Social Mobility and the Demand for Redistribution : the POUM Hypothesis
This paper examines the often stated idea that the poor do not support high levels of redistribution because of the hope that they, or their offspring, may make it up the income ladder. This "prospect of upward mobility" (POUM) hypothesis is shown to be fully compatible with rational expectations, and fundamentally linked to concavity in the mobility process. A steady-state majority could even be simultaneously poorer than average in terms of current income, and richer than average in terms of expected future incomes. A first empirical assessment suggests, on the other hand, that in recent U. S. data the POUM effect is probably dominated by the demand for social insurance. "In the future, everyone will be world-famous for fifteen minutes" [Andy Warhol 1968]. © 2001 the President and Fellows of Harvard College and the Massachusetts Institute of Technology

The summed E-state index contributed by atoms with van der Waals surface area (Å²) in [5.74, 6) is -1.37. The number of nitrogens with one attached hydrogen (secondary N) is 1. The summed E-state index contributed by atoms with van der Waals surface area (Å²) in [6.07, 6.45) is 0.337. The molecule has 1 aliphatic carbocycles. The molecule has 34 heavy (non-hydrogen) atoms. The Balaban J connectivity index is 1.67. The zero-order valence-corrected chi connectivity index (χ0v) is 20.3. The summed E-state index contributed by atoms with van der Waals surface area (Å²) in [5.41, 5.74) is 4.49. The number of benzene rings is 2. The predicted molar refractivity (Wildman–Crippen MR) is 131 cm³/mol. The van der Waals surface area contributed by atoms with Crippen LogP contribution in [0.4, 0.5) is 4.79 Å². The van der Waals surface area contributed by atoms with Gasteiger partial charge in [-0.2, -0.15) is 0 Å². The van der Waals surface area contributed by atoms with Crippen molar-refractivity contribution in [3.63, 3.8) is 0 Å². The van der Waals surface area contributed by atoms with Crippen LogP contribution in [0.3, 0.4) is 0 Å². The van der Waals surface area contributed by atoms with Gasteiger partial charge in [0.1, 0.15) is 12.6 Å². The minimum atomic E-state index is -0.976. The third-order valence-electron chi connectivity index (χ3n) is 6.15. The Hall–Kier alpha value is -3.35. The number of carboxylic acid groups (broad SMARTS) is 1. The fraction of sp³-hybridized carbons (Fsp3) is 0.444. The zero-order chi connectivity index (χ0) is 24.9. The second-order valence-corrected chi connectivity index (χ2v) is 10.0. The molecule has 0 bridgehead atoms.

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|Date of revision:||1999|
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